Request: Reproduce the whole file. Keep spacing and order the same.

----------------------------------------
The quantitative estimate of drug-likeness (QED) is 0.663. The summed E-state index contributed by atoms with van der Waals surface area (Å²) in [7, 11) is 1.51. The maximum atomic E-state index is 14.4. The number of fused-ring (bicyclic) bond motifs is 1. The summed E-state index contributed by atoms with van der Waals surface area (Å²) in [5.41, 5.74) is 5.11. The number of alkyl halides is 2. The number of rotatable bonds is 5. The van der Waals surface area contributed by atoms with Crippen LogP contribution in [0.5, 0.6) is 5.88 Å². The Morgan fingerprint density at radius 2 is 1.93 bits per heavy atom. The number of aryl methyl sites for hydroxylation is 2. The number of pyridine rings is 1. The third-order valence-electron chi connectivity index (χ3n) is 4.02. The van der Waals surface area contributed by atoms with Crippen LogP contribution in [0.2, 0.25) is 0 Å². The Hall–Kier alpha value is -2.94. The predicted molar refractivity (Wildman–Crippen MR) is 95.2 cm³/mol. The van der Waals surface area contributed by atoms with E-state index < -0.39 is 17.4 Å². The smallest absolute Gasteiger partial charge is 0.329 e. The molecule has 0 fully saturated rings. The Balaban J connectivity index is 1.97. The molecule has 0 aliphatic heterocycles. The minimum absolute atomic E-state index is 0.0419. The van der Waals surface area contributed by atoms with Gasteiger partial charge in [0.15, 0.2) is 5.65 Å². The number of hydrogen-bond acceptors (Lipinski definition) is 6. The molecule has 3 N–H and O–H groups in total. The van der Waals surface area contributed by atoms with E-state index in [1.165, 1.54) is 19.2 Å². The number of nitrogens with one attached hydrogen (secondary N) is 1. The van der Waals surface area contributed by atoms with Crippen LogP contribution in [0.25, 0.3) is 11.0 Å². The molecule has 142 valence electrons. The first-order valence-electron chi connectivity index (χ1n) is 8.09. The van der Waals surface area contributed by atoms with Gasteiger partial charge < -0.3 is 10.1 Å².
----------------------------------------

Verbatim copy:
The quantitative estimate of drug-likeness (QED) is 0.663. The summed E-state index contributed by atoms with van der Waals surface area (Å²) in [7, 11) is 1.51. The maximum atomic E-state index is 14.4. The number of fused-ring (bicyclic) bond motifs is 1. The summed E-state index contributed by atoms with van der Waals surface area (Å²) in [5.41, 5.74) is 5.11. The number of alkyl halides is 2. The number of rotatable bonds is 5. The van der Waals surface area contributed by atoms with Crippen LogP contribution in [0.5, 0.6) is 5.88 Å². The Morgan fingerprint density at radius 2 is 1.93 bits per heavy atom. The number of aryl methyl sites for hydroxylation is 2. The number of pyridine rings is 1. The third-order valence-electron chi connectivity index (χ3n) is 4.02. The van der Waals surface area contributed by atoms with Crippen LogP contribution in [0.2, 0.25) is 0 Å². The Hall–Kier alpha value is -2.94. The predicted molar refractivity (Wildman–Crippen MR) is 95.2 cm³/mol. The van der Waals surface area contributed by atoms with E-state index < -0.39 is 17.4 Å². The smallest absolute Gasteiger partial charge is 0.329 e. The molecule has 0 fully saturated rings. The Balaban J connectivity index is 1.97. The molecule has 0 aliphatic heterocycles. The minimum absolute atomic E-state index is 0.0419. The van der Waals surface area contributed by atoms with Gasteiger partial charge in [0.15, 0.2) is 5.65 Å². The number of hydrogen-bond acceptors (Lipinski definition) is 6. The molecule has 3 N–H and O–H groups in total. The van der Waals surface area contributed by atoms with E-state index in [1.165, 1.54) is 19.2 Å². The number of nitrogens with one attached hydrogen (secondary N) is 1. The van der Waals surface area contributed by atoms with Crippen LogP contribution in [0.25, 0.3) is 11.0 Å². The molecule has 142 valence electrons. The first-order valence-electron chi connectivity index (χ1n) is 8.09. The van der Waals surface area contributed by atoms with Gasteiger partial charge < -0.3 is 10.1 Å².